I do not ski because I grew up poor

by Sylvia A. Martinez

In winter, when you need to make conversation in the Bay Area, you talk about skiing. You complain about the snow: maybe there is too little, or it is too wet, or it is too hard. Skiing is one of many class markers. Most skiers learned the sport as rich children. Adults can learn how to ski, but it is difficult and dangerous. When you are at lunch with your co-workers, talking about skiing, you know that they grew up in middle- and upper-class American families.

I do not ski because I grew up poor. When you can't afford heat at home, you don't pay money to be outside in the snow. My mother kept the thermostat low to save money, and my cousins didn't have heat at all. We would put on our thickest sweaters and sit together in my aunt's kitchen, which was the warmest room in the house. Decades later, I still don't understand why rich people like to be cold on purpose.

It's easy to imagine that "everyone" in the Bay Area is rich and white, but some of us grew up in working-class homes. Some are immigrants; some are children of immigrants; and others experienced homegrown American poverty. I happen to also be brown, but some of the white male software engineers who I work with grew up poor too.

In "The Achievement of Desire," Richard Rodriguez talks about the experience of being a "scholarship boy." His education—and his resulting class anxiety—alienated him from his uneducated but loving family. At the same time, he didn't fit neatly into his new academic world. Although written in 1978, I find that it mirrors my own experience in many ways.

I too was a scholarship girl. Thanks to scholarships and excellent public universities, I graduated from college and earned two graduate degrees. (In contrast, my grandparents are borderline illiterate.) I now work as a software engineer. My hardworking mother gave me opportunities that she never had, but my education pushed me away from her and her culture. Yet, I still don't fit perfectly into the rich, white world of tech.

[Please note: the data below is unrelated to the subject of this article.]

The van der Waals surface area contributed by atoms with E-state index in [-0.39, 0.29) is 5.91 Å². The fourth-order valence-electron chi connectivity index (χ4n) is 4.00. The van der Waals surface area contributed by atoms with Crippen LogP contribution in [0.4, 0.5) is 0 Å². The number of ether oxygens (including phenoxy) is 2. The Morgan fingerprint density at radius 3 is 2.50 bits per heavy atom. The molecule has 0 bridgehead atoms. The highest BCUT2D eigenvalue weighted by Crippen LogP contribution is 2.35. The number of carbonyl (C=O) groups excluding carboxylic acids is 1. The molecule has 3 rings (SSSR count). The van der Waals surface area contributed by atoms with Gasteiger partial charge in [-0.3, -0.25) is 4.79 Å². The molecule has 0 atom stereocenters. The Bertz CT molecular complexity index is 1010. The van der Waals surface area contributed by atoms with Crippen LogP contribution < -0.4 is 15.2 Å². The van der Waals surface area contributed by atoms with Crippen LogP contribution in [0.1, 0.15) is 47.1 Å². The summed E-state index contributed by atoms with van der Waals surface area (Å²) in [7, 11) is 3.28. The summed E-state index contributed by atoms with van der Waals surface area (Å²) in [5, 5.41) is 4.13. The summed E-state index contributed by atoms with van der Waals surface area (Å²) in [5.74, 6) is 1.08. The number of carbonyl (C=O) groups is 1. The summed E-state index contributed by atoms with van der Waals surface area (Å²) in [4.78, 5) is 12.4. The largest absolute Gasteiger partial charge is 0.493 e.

A separation will unravel between them. Advancing in his studies, the boy notices that his mother and father have not changed as much as he. Rather, when he sees them, they often remind him of the person he once was and the life he earlier shared with them.
— Richard Rodriguez

My voice doesn't betray any trace of my mother's sing-song Spanish, and my calm demeanor bears no hint of my father's loud temper. Twenty years of American education smoothed my speech into crisp English, and I learned the reserved manners of the upper-middle class.

This change was, in part, driven by shame. I could tell that my classmates and teachers thought less of my family. We were loud, passionate, accented, and brown. I tried to distance myself from them. I now wish I had reacted with anger instead of shame.

On the other side [of the table] Mother is ironing, the wireless is on, someone is singing a snatch of song or Father says intermittently whatever comes into his head. ... The next day, the lesson is as apparent at school. There are even rows of desks. Discussion is ordered.
— Richard Rodriguez

Despite my education, I am still marked by my upbringing and brown skin. I will never ski, and I love fútbol. My brown skin is a rarity in the Bay Area, especially in cities like Palo Alto and Cupertino. I have been mistaken for a janitor. I no longer fit in my family home, but I don't fit in my new home either.

Other scholarship children will see themselves in Rodriguez's writing, caught between two worlds. He finds peace by giving voice to his cultural separation from his parents and naming his longing for the warmth of his childhood.

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